- In Chicago, the infamous "Haymarket Square" incident occurred. Chicago was the home to about 80,000 Knights and a few hundred anarchists that advocated a violent overthrow of the American government, tensions had been building, and on May 4, 1886, Chicago police were advancing on a meeting that had been called to protest brutalities by authorities when a dynamite bomb was thrown, killing or injuring several dozen people.
- Eight anarchists were rounded up yet no one could prove that they had any association with the bombing, but since they had preached incendiary doctrines, the jury sentenced five of them to death on account of conspiracy and gave the other three stiff prison terms.
- In 1892, John P. Altgeld, a German-born Democrat was elected governor of Illinois and pardoned the three survivors after studying the case extensively.
- He received violent verbal abuse for that and was defeated during re-election.
- This so-called Haymarket Square Bombing forever associated the Knights of Labor with anarchists and lowered their popularity and effectiveness; membership in unions declined as a result, and those that remained fused with other labor unions.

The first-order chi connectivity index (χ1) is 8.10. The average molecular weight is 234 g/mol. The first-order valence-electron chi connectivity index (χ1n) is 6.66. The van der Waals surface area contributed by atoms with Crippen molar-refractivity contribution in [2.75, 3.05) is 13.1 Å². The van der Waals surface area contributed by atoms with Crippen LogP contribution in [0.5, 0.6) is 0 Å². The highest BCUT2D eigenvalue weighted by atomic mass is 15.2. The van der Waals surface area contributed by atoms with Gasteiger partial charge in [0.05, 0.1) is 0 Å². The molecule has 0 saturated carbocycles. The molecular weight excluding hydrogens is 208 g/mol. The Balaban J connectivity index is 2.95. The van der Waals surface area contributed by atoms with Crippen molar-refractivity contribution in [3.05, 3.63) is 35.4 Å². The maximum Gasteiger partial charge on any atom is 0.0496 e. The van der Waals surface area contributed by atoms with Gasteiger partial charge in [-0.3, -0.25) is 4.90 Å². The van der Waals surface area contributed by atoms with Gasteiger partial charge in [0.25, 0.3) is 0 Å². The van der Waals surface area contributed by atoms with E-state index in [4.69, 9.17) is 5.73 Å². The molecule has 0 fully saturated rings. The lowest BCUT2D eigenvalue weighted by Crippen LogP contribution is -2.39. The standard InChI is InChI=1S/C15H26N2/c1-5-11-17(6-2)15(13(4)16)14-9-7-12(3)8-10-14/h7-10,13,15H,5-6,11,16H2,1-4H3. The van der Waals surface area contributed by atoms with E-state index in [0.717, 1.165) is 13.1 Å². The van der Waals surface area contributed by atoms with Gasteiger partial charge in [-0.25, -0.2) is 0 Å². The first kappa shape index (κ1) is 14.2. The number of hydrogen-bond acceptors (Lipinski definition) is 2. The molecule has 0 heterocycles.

XIX. The AF of L to the Fore
- In 1886, Samuel Gompers founded the American Federation of Labor.
- It consisted of an association of self-governing national unions, each of which kept its independence, with the AF of L unifying overall strategy.
- Gompers demanded a fairer share for labor.
- He wanted “more,” and he sought better wages, hours, and working conditions.
- The AF of L established itself on solid but narrow foundations, since it tried to speak for all workers but fell far short of that.
- Composed of skilled laborers, it was willing to let unskilled laborers fend for themselves. Critics called it “the labor trust.”
- From 1881 to 1900, there were over 23,000 strikes involving 6,610,000 workers with a total loss to both employers and employees of about $450 million.
- Perhaps the greatest weakness of labor unions was that they only embraced a small minority—3%—of all workers.
- However, by 1900, the public was starting to concede the rights of workers and beginning to give them some or most of what they wanted.
- In 1894, Labor Day was made a legal holiday.
- A few owners were beginning to realize that losing money to fight labor strikes was useless, though most owners still dogmatically fought labor unions.
- If the age of big business had dawned, the age of big labor was still some distance over the horizon.